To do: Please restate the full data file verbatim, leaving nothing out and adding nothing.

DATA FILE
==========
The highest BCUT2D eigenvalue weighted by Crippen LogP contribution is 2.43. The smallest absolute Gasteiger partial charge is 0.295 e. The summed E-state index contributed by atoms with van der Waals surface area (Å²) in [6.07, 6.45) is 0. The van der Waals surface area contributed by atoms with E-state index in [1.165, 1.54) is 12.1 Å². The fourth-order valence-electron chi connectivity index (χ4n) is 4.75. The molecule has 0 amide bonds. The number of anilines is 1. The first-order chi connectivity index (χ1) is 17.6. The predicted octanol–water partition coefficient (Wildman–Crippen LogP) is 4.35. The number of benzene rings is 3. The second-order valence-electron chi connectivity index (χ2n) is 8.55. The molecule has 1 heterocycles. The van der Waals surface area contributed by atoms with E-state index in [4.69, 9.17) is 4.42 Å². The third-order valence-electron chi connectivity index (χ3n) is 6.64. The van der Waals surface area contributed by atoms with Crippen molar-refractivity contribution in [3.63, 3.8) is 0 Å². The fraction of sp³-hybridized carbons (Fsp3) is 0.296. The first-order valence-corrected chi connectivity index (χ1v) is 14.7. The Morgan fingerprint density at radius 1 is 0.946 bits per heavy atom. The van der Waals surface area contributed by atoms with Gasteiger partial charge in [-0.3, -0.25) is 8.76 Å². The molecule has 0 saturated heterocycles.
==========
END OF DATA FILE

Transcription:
The highest BCUT2D eigenvalue weighted by Crippen LogP contribution is 2.43. The smallest absolute Gasteiger partial charge is 0.295 e. The summed E-state index contributed by atoms with van der Waals surface area (Å²) in [6.07, 6.45) is 0. The van der Waals surface area contributed by atoms with E-state index in [1.165, 1.54) is 12.1 Å². The fourth-order valence-electron chi connectivity index (χ4n) is 4.75. The molecule has 0 amide bonds. The number of anilines is 1. The first-order chi connectivity index (χ1) is 17.6. The predicted octanol–water partition coefficient (Wildman–Crippen LogP) is 4.35. The number of benzene rings is 3. The second-order valence-electron chi connectivity index (χ2n) is 8.55. The molecule has 1 heterocycles. The van der Waals surface area contributed by atoms with E-state index in [4.69, 9.17) is 4.42 Å². The third-order valence-electron chi connectivity index (χ3n) is 6.64. The van der Waals surface area contributed by atoms with Crippen molar-refractivity contribution in [3.63, 3.8) is 0 Å². The fraction of sp³-hybridized carbons (Fsp3) is 0.296. The first-order valence-corrected chi connectivity index (χ1v) is 14.7. The Morgan fingerprint density at radius 1 is 0.946 bits per heavy atom. The van der Waals surface area contributed by atoms with Gasteiger partial charge in [-0.3, -0.25) is 8.76 Å². The molecule has 0 saturated heterocycles.